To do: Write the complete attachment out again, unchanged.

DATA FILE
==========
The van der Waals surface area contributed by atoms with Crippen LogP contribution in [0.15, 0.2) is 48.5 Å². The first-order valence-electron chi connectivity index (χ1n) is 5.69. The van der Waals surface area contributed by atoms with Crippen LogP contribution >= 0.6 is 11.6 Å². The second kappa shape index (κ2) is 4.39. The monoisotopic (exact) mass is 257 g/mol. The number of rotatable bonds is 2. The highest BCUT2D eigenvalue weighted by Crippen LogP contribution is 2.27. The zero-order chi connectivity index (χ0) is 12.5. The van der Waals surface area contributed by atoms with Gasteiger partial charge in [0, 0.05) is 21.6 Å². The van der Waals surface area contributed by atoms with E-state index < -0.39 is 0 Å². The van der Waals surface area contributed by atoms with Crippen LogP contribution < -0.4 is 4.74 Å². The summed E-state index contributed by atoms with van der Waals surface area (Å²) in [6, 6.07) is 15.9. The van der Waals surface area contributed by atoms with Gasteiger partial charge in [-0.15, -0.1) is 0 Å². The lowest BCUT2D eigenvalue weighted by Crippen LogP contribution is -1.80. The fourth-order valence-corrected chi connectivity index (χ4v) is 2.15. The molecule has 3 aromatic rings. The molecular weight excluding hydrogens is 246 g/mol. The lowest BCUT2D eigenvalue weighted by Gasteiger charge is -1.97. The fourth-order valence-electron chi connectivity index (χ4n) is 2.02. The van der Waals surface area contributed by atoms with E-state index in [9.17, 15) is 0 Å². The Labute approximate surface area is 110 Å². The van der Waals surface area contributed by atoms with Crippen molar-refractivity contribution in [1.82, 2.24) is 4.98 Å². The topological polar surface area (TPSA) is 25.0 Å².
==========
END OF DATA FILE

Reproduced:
The van der Waals surface area contributed by atoms with Crippen LogP contribution in [0.15, 0.2) is 48.5 Å². The first-order valence-electron chi connectivity index (χ1n) is 5.69. The van der Waals surface area contributed by atoms with Crippen LogP contribution >= 0.6 is 11.6 Å². The second kappa shape index (κ2) is 4.39. The monoisotopic (exact) mass is 257 g/mol. The number of rotatable bonds is 2. The highest BCUT2D eigenvalue weighted by Crippen LogP contribution is 2.27. The zero-order chi connectivity index (χ0) is 12.5. The van der Waals surface area contributed by atoms with Gasteiger partial charge in [0, 0.05) is 21.6 Å². The van der Waals surface area contributed by atoms with E-state index < -0.39 is 0 Å². The van der Waals surface area contributed by atoms with Crippen LogP contribution < -0.4 is 4.74 Å². The summed E-state index contributed by atoms with van der Waals surface area (Å²) in [6, 6.07) is 15.9. The van der Waals surface area contributed by atoms with Gasteiger partial charge in [-0.15, -0.1) is 0 Å². The lowest BCUT2D eigenvalue weighted by Crippen LogP contribution is -1.80. The fourth-order valence-corrected chi connectivity index (χ4v) is 2.15. The molecule has 3 aromatic rings. The molecular weight excluding hydrogens is 246 g/mol. The lowest BCUT2D eigenvalue weighted by Gasteiger charge is -1.97. The fourth-order valence-electron chi connectivity index (χ4n) is 2.02. The van der Waals surface area contributed by atoms with E-state index in [9.17, 15) is 0 Å². The Labute approximate surface area is 110 Å². The van der Waals surface area contributed by atoms with Crippen molar-refractivity contribution in [1.82, 2.24) is 4.98 Å². The topological polar surface area (TPSA) is 25.0 Å².